My mother, who I’ve already mentioned blessed me with some baggage in this department, had a very difficult time with friends herself. She was great at making them. She wasn’t great at keeping them. The problem for her was that she’s very sensitive and has a very black and white view of what’s okay and what isn’t. A friend would hurt her feelings or would do something that she believed she wouldn’t do, and that was enough to end the friendship for her.

When I look back on my preteen and teen years, I realize that I did the same thing. On some level, I didn’t understand that friends are their own people. Sometimes they will upset you. Nobody is perfect. If you want to have real friends, then you have to be ready to work through the bumps in the road. My coworkers taught me how to do that. We certainly got upset with each other at times. Then we talked it out, we saw where the other person was coming from, we apologized if necessary, and we got over it.

Now there’s one more thing I believe is really important for lasting friendships, and admittedly, I’m not yet very good at it.

You have to put effort into maintaining the friendship

I haven’t seen those old coworkers of mine in a while, and unsurprisingly, we don’t talk as much as we once did. I still consider many of them to be dear friends, but I’m aware that if someone doesn’t put the effort into maintaining communication, then over time, the friendship will disappear.

There have been so many friends I’ve made over my life who were fantastic, interesting people, but whom I haven’t talked to in a decade. Lives go in different directions. You move, change jobs, change schedules, and often, you lose touch. Sometimes, you get lucky, and you have a friend who’s good at keeping up communication and holding you accountable because that’s just who they are. Or, come to think of it, maybe it’s because they already know this to be a truth about friendship and they’re trying.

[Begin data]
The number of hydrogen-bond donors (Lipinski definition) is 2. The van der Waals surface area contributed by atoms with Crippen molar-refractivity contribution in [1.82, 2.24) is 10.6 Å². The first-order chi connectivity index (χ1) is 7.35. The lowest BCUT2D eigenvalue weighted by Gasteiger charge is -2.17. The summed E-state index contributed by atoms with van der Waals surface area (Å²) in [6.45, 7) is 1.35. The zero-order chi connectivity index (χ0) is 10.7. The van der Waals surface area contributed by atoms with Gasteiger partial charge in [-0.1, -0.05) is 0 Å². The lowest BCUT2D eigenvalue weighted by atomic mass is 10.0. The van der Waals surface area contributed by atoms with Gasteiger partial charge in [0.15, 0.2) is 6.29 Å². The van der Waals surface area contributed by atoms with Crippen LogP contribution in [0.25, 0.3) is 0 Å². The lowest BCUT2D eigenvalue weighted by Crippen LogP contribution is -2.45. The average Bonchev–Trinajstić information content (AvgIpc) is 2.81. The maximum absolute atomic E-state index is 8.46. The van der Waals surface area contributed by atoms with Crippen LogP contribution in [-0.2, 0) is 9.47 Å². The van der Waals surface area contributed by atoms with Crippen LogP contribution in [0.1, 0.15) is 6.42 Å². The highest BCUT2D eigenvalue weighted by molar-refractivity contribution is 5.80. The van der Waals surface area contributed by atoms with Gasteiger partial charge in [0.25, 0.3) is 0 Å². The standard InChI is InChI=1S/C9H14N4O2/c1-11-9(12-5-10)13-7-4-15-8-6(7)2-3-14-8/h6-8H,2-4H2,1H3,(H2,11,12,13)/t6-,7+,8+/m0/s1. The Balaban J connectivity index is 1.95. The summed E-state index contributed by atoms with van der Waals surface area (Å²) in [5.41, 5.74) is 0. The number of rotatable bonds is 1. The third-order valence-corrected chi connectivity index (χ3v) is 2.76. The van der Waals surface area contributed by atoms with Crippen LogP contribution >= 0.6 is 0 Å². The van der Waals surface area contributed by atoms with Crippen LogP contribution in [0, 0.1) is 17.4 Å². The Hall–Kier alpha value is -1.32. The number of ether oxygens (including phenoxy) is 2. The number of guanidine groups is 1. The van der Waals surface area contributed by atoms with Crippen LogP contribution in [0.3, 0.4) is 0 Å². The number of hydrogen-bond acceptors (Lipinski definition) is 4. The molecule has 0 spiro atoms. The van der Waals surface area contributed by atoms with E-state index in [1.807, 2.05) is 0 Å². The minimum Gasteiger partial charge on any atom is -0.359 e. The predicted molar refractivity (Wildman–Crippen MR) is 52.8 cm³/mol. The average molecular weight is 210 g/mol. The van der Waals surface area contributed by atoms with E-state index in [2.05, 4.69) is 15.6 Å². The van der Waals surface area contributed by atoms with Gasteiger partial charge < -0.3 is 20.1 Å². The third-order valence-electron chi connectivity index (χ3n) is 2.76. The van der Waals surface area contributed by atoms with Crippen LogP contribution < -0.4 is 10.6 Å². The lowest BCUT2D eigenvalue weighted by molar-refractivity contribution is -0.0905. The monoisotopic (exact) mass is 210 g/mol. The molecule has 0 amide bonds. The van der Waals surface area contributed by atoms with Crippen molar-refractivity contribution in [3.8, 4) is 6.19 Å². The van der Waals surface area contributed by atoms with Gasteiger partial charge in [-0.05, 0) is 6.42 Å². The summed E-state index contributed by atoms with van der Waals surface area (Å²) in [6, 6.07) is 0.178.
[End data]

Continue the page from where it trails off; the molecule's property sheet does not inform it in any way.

I’ve been blessed recently to gain a group of friends through a women’s writing group who have been excellent role models when it comes to those three important aspects of making and keeping friends:

  1. They show their interest in me as a person and their openness to friendship by asking questions and actively trying to get to know me.
  2. They always display empathy, accepting my quirks and faults without judgment, and participating in caring dialogue.
  3. They work to grow and maintain the friendship. Prior to COVID-19, they took the initiative to plan outings, and throughout the pandemic, they’ve created opportunities for continued (socially distanced) time together.

I hope that you’ve been lucky enough to have these sorts of friends in your life. And who knows, maybe you are that special friend for the people close to you.

I’m putting these thoughts out there — these elements that I’ve found to be so critical to real friendship — because, as simple as they might seem, they were far from obvious to me. But they help. I hope they help you too.

Elan is also a writing mentor, helping aspiring writers hone their craft and develop their authentic writing selves. If you’d like to subscribe to the write with elan! email list, click here:

Writer and Writing Mentor. Screenwriter. Honest. Human. She/Her. @elancassandra on Instagram, @ElanCDuensing on Twitter.

Get the Medium app

A button that says 'Download on the App Store', and if clicked it will lead you to the iOS App store
A button that says 'Get it on, Google Play', and if clicked it will lead you to the Google Play store